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I would try both. The one issue with playing the back tees can be forced carry distances off the tee. If you have to carry one 235 from the back tee and your best shot is 244, that may not happen often. As others have said, sometimes it puts more strain on both the long game and short game, but can also be mentally draining if you have a 450 to 470 yard par 4, where it would take 2 perfectly struck shots to get near the green, and you arent doing it.

 

I would try both and mix the tees you play up and try to learn different things from each experiment. 

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Play a round from each and see how it works out. I'm generally long enough to play any back tee's(Black 7700+) but a rarely do unless it's in a comp. I play up one mostly (purple 7,000+ and orange 6500) just to see different parts of the course. It'll at least prove to you which parts of your game you need to work on most. 

Best of luck!

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Playing the back tees will stress your long game. Yes it will stress your short game more as you'll be missing greens so you need it to score. To score well, your long game needs to be pretty good. Its the opposite from the front tees.

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5 hours ago, NotThatGuyorAmI? said:

Play the back tees because the people behind want to spend more time on the course, and of course the right way to learn to walk is to run.

Tell me about it.  There was a 5 some in front of us about a month ago playing from the tips.  4 guys and a gal.  The 4 guys were total hackers who could maybe hit 230 off the tee max.  The gal was better than all of them and would out drive the guys most of the time.  Anyways, the round took 5.5 hours to finish. 

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Have you charted your rounds and figured out exactly where you are losing strokes? Going from the low 80's to the mid 70's on a consistent basis means understanding your game in detail, and spending your practice time on those weaknesses.

 

To consistently score at that level, your short game needs to consistently get you up and down from easy misses. Your leg putting needs to be consistent. You have to make short putts. And you have to keep 6's off the card (and move towards keeping 5's off the card).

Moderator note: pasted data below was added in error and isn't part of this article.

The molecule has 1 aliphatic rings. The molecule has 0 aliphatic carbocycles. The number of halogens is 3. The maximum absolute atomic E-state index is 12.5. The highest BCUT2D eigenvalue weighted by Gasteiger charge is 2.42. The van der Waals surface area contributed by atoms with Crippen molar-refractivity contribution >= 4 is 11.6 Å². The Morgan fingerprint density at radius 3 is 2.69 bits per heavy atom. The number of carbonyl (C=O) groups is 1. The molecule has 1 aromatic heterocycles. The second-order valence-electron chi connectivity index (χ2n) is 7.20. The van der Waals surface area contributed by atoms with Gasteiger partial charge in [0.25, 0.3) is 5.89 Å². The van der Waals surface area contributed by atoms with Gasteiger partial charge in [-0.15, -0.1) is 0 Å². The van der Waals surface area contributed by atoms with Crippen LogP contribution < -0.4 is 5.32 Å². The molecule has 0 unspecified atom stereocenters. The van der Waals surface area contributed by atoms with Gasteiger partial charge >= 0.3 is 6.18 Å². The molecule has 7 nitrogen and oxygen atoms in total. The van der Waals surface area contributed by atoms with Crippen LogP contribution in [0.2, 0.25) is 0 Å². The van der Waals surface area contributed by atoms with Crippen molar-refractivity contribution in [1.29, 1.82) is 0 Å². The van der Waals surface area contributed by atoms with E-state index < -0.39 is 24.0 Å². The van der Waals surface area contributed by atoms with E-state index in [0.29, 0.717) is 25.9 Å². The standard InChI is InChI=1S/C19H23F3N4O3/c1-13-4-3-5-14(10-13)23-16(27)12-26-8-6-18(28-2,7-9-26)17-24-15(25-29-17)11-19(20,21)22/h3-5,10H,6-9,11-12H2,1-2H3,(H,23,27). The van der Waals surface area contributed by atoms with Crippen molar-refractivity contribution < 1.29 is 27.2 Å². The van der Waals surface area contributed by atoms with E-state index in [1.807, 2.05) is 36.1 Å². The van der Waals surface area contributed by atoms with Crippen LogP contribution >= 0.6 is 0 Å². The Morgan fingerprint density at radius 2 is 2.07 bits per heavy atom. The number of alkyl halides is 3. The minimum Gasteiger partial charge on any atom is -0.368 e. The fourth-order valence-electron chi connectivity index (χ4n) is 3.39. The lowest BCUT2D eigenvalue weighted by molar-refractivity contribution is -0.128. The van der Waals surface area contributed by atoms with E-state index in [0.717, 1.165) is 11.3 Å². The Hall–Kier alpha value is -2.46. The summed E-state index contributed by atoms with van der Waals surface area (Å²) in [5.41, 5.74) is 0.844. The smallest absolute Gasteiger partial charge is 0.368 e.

Answering those questions honestly about your game comes way before which tees to play ...

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Play a round from the forward most tees & see what you shoot

 

Play a round from the tips & see what you shoot

 

Keep track of these stats

 

Ball in Play off the tee (Par 4s & 5s only) - If you have to drop, punch out, or layup then your ball is not in play

 

# of Shots it takes to get within 50 yards of the green (not including your tee shot) - this will show you if you're missing iron shots in the right place

 

# of Shots it takes to get in the hole within 50 yards

 

# of putts missed inside 5 feet

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3 hours ago, goaliedad30 said:

Have you charted your rounds and figured out exactly where you are losing strokes? Going from the low 80's to the mid 70's on a consistent basis means understanding your game in detail, and spending your practice time on those weaknesses.

 

I keep stats in Grint and keep an excel spreadsheet on my scores. I know which holes I'm losing the most strokes on. So I generally know my stats and think I know what is causing those problems. But I guess I'm not charting my rounds. What do you mean by that or how do you do it?

 

 

 

Edited by acekun
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Santiago has a good set of ideas above. To get to where you want to be, you need to know things like:

 

  • In play off the tee with a reasonable shot at the green (fairway or easy rough)
  • Greens in regulation (you're shooting for 50%+)
  • Up & down when missing greens (again, 50% plus)
  • Penalty strokes (needs to be pretty close to zero)